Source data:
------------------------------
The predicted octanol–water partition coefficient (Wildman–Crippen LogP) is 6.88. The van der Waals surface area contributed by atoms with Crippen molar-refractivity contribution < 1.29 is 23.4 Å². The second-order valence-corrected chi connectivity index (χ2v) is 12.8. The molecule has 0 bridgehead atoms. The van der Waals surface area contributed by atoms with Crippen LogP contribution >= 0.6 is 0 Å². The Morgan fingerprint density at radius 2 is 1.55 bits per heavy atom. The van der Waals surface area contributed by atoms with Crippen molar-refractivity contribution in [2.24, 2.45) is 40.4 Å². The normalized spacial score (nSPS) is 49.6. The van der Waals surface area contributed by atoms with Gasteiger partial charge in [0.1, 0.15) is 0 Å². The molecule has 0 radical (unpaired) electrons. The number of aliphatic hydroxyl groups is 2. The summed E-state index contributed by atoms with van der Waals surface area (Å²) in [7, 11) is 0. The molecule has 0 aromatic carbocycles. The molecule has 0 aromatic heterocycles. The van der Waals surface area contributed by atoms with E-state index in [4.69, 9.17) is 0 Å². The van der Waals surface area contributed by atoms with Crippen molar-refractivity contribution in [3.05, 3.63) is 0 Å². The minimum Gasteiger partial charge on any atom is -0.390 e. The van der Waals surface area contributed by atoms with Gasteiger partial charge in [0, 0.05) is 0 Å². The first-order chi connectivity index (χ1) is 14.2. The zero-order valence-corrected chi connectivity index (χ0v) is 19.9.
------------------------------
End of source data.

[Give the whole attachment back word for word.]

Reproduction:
The predicted octanol–water partition coefficient (Wildman–Crippen LogP) is 6.88. The van der Waals surface area contributed by atoms with Crippen molar-refractivity contribution < 1.29 is 23.4 Å². The second-order valence-corrected chi connectivity index (χ2v) is 12.8. The molecule has 0 bridgehead atoms. The van der Waals surface area contributed by atoms with Crippen LogP contribution >= 0.6 is 0 Å². The Morgan fingerprint density at radius 2 is 1.55 bits per heavy atom. The van der Waals surface area contributed by atoms with Crippen molar-refractivity contribution in [2.24, 2.45) is 40.4 Å². The normalized spacial score (nSPS) is 49.6. The van der Waals surface area contributed by atoms with Gasteiger partial charge in [0.1, 0.15) is 0 Å². The molecule has 0 radical (unpaired) electrons. The number of aliphatic hydroxyl groups is 2. The summed E-state index contributed by atoms with van der Waals surface area (Å²) in [7, 11) is 0. The molecule has 0 aromatic carbocycles. The molecule has 0 aromatic heterocycles. The van der Waals surface area contributed by atoms with E-state index in [4.69, 9.17) is 0 Å². The van der Waals surface area contributed by atoms with Crippen molar-refractivity contribution in [3.05, 3.63) is 0 Å². The minimum Gasteiger partial charge on any atom is -0.390 e. The van der Waals surface area contributed by atoms with Gasteiger partial charge in [0, 0.05) is 0 Å². The first-order chi connectivity index (χ1) is 14.2. The zero-order valence-corrected chi connectivity index (χ0v) is 19.9.